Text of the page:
Here’s Dick Kelly on his “top-of-mind issue”: “You’ve got to get the regulatory approval up front. We have gone to the regulators and the state legislative body and have it written in law that we’re going to recover our investment before we spend a dime. We’ve got about $5 billion worth of projects that we’re going to recover before we actually start spending the money. If you have that kind of up-front support, then you can go to investors and they’ll lend you the money.” (Translation: Xcel’s bad credit rating has limited its financing options, so Xcel requested that ratepayers assume the risk of the coal-fired plant which Xcel freely admits in filings is being built to satisfy Wall Street; regulators like COPUC Chairman Greg Sopkin attend utility meetings where he learns, according to the Denver press, “how utilities can win a rate case.” Sopkin’s shindigging in fancy hotels with the utilities clearly worked for Xcel.)

A more enlightened CEO is Michael Chesser of Great Plains Energy: “The least appreciated opportunity is energy efficiency and demand side management. For the 2010 to 2015 timeframe, it’s going to be the most cost-effective, least-risky investment we can make.”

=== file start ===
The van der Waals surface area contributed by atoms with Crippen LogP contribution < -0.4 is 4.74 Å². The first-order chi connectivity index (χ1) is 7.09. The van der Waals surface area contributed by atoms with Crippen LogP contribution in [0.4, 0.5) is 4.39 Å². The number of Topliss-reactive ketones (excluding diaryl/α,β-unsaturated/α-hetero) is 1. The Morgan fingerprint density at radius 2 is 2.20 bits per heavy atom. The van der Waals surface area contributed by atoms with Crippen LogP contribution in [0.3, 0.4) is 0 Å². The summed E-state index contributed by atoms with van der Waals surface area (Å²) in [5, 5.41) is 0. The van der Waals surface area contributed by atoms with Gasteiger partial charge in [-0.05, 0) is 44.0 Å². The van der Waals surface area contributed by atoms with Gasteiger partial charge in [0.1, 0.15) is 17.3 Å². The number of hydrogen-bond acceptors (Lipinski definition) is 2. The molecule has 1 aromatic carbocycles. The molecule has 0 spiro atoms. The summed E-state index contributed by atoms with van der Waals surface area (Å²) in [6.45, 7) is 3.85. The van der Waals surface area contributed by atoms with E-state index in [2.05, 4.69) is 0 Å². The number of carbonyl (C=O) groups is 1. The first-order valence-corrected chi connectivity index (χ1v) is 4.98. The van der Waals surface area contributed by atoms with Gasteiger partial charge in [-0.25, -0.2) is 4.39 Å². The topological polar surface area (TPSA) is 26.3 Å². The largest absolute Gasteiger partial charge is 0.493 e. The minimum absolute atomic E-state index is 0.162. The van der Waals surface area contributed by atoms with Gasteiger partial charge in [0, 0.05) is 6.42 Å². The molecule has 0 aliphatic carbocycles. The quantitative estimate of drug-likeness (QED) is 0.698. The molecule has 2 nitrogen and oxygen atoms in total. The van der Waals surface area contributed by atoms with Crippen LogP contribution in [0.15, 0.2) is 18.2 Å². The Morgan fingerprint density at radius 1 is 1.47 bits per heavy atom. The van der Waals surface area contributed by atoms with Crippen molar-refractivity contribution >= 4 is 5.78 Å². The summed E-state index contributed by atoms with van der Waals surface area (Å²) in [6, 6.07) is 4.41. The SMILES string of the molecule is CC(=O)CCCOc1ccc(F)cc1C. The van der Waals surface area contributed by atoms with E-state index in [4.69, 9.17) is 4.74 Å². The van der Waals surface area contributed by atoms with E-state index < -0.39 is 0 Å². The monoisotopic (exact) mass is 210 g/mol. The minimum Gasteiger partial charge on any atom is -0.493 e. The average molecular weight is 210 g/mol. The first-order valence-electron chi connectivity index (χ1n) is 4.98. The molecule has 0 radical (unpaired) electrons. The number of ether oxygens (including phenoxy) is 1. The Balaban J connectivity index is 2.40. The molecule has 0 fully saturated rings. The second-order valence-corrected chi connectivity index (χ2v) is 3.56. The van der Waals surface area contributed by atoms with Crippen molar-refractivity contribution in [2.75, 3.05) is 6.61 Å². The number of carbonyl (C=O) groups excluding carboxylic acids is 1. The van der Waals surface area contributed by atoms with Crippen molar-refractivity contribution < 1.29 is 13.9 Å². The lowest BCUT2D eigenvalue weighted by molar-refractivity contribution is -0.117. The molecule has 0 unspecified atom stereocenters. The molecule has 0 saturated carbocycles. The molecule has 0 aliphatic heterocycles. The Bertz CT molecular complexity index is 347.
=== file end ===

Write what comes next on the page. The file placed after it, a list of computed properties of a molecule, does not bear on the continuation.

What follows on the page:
1 reply
  1. Marc Brammer
    Marc Brammer says:

    Thanks for blogging this Heather…although I will add one small correction. I believe my response was that building new coal plants at this time is the definition of FISCAL insanity. Although both versions apply when you consider the fact that our climate system is destablizing. Wind power is cost competative, or nearly so in most of the country and the cost/efficiency curves for solar will be low enough for the average consumer to begin buying systems well before the pay back period is over for a new coal plant. All this implies that coal-based electricty will face much more competition in a more open market than it has historically faced in the past and is, therefore, a much worse investment risk now. And we haven't even begun to address the cost of carbon (probably around $20 per ton if the EU is any guide).